Controlled structuring of dispersed multiphase food systems
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The dispersed systems, such as emulsions and suspensions, are encountered in a large variety of applications areas, such as food, cosmetics, pharmaceutics and polymers. In order to obtain the desired properties of an emulsion in the dispersing process, the droplet size distribution has to be monitored and controlled. By combining droplet generation, deformation and fixation (emulsion-suspension transition) in one experimental set-up, equally shaped particles were produced in order to manipulate the microstructure of dispersions. In a first step, a co-flowing liquid-liquid emulsification process aiming to generate monodispersed droplets[1–2] was studied. With such droplets at hand, deformation of each individual droplet can be achieved in the second step when the flow field of the downstream apparatus is known. Using gelling biopolymeric material as dispersed phase it is further possible to “freeze” and conserve the non-equilibrium shapes of such deformed droplet. As a consequence, suspensions of gelled emulsion droplets of various shape and shape functionality were obtained[3–5]. These new shapes, such as sphere, fibrils and “hooky” bodies, provide an advanced tool to control and manipulate the rheological properties and product performance of dispersed systems beside the well-known influence of the volume fraction of the dispersed particles[4, 6–8].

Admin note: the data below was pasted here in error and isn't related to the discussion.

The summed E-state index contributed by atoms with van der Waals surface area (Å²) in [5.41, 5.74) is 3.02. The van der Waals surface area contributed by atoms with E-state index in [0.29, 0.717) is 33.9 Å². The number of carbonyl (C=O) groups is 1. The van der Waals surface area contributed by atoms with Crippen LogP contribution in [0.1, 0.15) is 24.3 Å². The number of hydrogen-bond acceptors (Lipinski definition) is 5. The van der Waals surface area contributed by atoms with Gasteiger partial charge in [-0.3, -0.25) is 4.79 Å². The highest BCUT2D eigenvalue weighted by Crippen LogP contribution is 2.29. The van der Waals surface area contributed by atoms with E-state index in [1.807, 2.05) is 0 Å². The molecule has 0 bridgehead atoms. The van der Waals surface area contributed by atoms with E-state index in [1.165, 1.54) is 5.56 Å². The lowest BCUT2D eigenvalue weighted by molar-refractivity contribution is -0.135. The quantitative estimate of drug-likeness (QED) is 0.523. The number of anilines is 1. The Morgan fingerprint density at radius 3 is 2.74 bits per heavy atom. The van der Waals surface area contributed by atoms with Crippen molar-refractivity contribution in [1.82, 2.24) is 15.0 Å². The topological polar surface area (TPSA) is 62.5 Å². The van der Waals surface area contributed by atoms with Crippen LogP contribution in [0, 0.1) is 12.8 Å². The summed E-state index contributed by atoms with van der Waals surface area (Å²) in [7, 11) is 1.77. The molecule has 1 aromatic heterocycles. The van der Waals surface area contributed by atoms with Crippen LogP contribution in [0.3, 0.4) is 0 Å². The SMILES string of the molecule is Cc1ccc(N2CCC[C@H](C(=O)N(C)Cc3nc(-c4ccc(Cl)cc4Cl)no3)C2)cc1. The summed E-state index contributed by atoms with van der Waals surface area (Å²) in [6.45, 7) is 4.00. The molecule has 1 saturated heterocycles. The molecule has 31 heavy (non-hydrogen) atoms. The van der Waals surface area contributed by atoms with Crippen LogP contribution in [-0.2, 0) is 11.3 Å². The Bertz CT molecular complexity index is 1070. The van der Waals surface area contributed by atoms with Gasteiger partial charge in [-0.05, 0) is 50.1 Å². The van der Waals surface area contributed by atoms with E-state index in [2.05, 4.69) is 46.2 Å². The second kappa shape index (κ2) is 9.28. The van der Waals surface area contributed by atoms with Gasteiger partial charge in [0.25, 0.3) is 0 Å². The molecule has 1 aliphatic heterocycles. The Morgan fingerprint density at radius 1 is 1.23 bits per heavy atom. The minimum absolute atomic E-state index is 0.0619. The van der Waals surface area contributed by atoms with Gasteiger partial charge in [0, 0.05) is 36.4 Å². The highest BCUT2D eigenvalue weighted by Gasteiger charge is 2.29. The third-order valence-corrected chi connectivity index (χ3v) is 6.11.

Key wordsemulsions suspensions biopolymers gelation co-flow emulsification
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